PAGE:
Today’s construction process is a team effort. Gone are the days when architects passed off their project plans to the construction team and hoped for the best. Now, more than ever, collaboration throughout the project is key to its success. Of course, collaboration is not always easy, especially between industries that have been somewhat at odds in the past. As an architect, I know that I sometimes have a very different vision of a project’s end result than the construction team may have. Our project goals may not align, and completing a project may be challenging if we have competing interests along the way. However, as our industries evolve, we can no longer afford to be at odds. The troubled economy of the past few years has left our clients with tighter budgets and stronger demands. To provide our clients with the best results, architects and construction managers must each learn to use our unique skill sets to our advantage, delivering results that meet and exceed expectations.
But how can our industries most effectively work together? Establishing trust early on in the project, communicating clearly throughout the process and knowing how to use technology effectively and efficiently can ensure a successful relationship between architects and construction managers.
The architect and construction manager should strategize together to find areas where inefficiencies in the process can be reduced or eliminated. In addition, they should collaborate over where design deliverables can be phased to allow procurement and construction of time-critical items to begin at the same time as designs are completed.
Traditionally the center of tensions between architects and construction managers revolves around getting answers from the architect in a timely manner in order for the project to be priced accurately and built on time by the construction manager. The architect probably feels that the construction manager doesn’t understand what a designer needs to do to get to an answer. To be fair, answers are rarely simple to arrive at and require coordination of many factors. But the construction manager has a tight schedule to keep. Architects sometimes forget how important timely answers are to ensuring the project stays on schedule and on-budget.
When all stakeholders sit down to develop priorities and strategies, and continually review them together, there is a greater degree of “buy-in” and commitment to seeing it through. Establishing the relationship early helps both parties establish trust, which makes tough conversations easier. Because business conditions require this close collaboration more than ever in the past, architects should also stress that building owners engage construction managers as early as possible on projects, even if only for pre-construction services.
Frequent and effective communication between the parties is essential, and this communication should include regular in-person meetings and phone calls, not just emails. At my office, we have a three-email rule. Once an email has gone back and forth three times, it’s time to pick up the phone and call. Whether a project is completed using Integrated Project Delivery (IPD) or more traditional project delivery methods, each team will find the right balance of when and how often to communicate.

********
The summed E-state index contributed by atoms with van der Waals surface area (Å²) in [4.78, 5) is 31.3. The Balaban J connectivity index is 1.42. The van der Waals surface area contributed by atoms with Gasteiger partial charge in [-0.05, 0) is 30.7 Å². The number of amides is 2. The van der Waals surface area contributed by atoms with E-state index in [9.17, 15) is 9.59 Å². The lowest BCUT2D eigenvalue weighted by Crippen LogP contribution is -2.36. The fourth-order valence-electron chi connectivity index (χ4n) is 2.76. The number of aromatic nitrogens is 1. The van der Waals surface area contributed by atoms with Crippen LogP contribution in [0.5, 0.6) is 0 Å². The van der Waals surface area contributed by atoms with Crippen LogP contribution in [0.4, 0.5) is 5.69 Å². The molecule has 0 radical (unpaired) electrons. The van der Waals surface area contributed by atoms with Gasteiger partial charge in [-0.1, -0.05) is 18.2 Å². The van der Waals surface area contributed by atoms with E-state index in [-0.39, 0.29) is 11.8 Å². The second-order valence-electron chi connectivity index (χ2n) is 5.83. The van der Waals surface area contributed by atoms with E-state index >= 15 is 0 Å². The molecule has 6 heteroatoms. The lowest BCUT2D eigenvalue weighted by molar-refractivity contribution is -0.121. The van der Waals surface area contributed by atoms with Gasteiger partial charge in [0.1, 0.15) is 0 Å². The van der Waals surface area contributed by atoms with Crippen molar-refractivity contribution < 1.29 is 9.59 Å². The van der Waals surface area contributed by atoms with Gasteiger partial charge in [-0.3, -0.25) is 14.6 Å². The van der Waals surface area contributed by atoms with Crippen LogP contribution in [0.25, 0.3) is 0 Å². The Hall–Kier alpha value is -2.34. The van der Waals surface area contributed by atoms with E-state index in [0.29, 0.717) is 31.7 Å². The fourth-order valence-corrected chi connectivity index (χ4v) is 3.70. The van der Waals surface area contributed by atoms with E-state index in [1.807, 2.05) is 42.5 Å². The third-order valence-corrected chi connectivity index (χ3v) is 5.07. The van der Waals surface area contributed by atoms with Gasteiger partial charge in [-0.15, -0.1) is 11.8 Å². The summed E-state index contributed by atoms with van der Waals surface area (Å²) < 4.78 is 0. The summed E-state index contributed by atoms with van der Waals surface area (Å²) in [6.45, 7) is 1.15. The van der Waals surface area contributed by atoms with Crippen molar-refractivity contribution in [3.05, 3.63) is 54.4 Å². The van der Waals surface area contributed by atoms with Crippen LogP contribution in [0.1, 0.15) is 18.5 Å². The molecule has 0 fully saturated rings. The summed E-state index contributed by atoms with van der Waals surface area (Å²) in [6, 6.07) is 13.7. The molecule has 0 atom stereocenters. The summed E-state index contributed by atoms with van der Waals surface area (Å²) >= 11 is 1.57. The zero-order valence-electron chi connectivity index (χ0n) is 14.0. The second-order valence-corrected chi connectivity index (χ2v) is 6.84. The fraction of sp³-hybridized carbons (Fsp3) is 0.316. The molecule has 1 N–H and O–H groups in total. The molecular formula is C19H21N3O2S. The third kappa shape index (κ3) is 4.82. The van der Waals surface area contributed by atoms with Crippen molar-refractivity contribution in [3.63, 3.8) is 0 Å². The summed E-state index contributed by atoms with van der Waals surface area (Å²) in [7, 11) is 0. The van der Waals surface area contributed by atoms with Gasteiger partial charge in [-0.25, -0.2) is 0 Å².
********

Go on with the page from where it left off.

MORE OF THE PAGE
Typically, I’ve found that architects and construction managers speak the same language. The jargon and terminology we use is the same, and the project issues we face are very often interconnected. As technology advances it helps our coordination efforts but it can also result in communication becoming less personal; we just need to remember that sitting down at a table together, rather than emailing back and forth, is sometimes the most effective way to move a project forward.
Using Technology Effectively
While technology can sometimes hinder communication, it does have its advantages. Virtual Design and Construction (VDC) technologies make it easier for architects and construction managers to pinpoint challenges in advance, saving time and money during project construction. As technologies like VDC have emerged, project teams have sometimes found it more helpful to gather everyone into one room to work together on completing a project, using the Integrated Project Delivery (IPD) approach. In the years ahead, I predict this convergence will continue, and I look forward to the increased speed, accuracy and collaboration it will bring to our projects.
These traits all help to build a strong relationship between architects and construction managers. I also have some advice for construction managers as they think about the type of architect they want to do business with. Good architects should take initiative, contributing ideas about a project’s success without having to be asked. They also should be adaptive, willing to be a problem-solver to meet the needs of clients, construction managers and other stakeholders. We all become attached to our ideas and project visions, but these visions are meaningless if they do not meet the objectives of the client or the goals of the entire group.
At the end of the day, we are all working together to please the same clients, and the success of our collaborative efforts ensures the success of the project. We are partners in our efforts to build and design something beautiful.
Matthew Michel is a principal and architecture team leader at Spagnolo, Gisness & Associates Inc., in Boston. Michel effectively influences the planning and performance of all of the firm’s architecture projects while collaborating with clients, construction managers and consultants to move projects ahead on-time and on-budget. For more information, visit www.sga-arch.com.